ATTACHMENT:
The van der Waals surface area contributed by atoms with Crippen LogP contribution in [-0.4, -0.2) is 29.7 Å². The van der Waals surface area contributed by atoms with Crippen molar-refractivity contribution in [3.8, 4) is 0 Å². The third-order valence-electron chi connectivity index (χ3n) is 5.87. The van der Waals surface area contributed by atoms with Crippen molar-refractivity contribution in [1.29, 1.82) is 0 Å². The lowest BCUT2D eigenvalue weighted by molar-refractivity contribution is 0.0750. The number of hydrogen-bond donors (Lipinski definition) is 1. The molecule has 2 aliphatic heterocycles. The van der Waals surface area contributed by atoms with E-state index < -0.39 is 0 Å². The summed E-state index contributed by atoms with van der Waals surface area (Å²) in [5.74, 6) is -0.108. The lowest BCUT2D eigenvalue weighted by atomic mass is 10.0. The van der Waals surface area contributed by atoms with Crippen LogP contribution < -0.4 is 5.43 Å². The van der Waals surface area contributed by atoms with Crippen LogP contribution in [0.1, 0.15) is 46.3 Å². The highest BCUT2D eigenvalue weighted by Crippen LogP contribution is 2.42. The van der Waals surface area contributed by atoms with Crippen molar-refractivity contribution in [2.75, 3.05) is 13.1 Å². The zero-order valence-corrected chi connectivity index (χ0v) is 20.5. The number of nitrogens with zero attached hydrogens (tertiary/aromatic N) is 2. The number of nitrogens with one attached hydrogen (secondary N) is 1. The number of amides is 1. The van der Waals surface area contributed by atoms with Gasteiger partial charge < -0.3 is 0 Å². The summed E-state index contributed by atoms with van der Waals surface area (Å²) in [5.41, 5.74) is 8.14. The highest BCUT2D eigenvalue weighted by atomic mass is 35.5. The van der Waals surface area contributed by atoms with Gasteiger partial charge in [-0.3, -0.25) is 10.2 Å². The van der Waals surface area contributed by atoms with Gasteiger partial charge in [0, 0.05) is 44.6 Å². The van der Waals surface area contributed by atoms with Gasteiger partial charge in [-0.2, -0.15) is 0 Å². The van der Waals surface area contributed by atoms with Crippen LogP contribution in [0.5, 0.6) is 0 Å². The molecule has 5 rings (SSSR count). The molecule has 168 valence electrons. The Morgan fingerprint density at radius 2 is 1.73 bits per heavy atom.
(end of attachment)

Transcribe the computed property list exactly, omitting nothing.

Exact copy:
The van der Waals surface area contributed by atoms with Crippen LogP contribution in [-0.4, -0.2) is 29.7 Å². The van der Waals surface area contributed by atoms with Crippen molar-refractivity contribution in [3.8, 4) is 0 Å². The third-order valence-electron chi connectivity index (χ3n) is 5.87. The van der Waals surface area contributed by atoms with Crippen molar-refractivity contribution in [1.29, 1.82) is 0 Å². The lowest BCUT2D eigenvalue weighted by molar-refractivity contribution is 0.0750. The number of hydrogen-bond donors (Lipinski definition) is 1. The molecule has 2 aliphatic heterocycles. The van der Waals surface area contributed by atoms with E-state index < -0.39 is 0 Å². The summed E-state index contributed by atoms with van der Waals surface area (Å²) in [5.74, 6) is -0.108. The lowest BCUT2D eigenvalue weighted by atomic mass is 10.0. The van der Waals surface area contributed by atoms with Crippen LogP contribution < -0.4 is 5.43 Å². The van der Waals surface area contributed by atoms with Crippen LogP contribution in [0.1, 0.15) is 46.3 Å². The highest BCUT2D eigenvalue weighted by Crippen LogP contribution is 2.42. The van der Waals surface area contributed by atoms with Crippen molar-refractivity contribution in [2.75, 3.05) is 13.1 Å². The zero-order valence-corrected chi connectivity index (χ0v) is 20.5. The number of nitrogens with zero attached hydrogens (tertiary/aromatic N) is 2. The number of nitrogens with one attached hydrogen (secondary N) is 1. The number of amides is 1. The van der Waals surface area contributed by atoms with Gasteiger partial charge < -0.3 is 0 Å². The summed E-state index contributed by atoms with van der Waals surface area (Å²) in [5.41, 5.74) is 8.14. The highest BCUT2D eigenvalue weighted by atomic mass is 35.5. The van der Waals surface area contributed by atoms with Gasteiger partial charge in [-0.3, -0.25) is 10.2 Å². The van der Waals surface area contributed by atoms with Gasteiger partial charge in [0, 0.05) is 44.6 Å². The van der Waals surface area contributed by atoms with Gasteiger partial charge in [-0.2, -0.15) is 0 Å². The van der Waals surface area contributed by atoms with Crippen LogP contribution in [0.5, 0.6) is 0 Å². The molecule has 5 rings (SSSR count). The molecule has 168 valence electrons. The Morgan fingerprint density at radius 2 is 1.73 bits per heavy atom.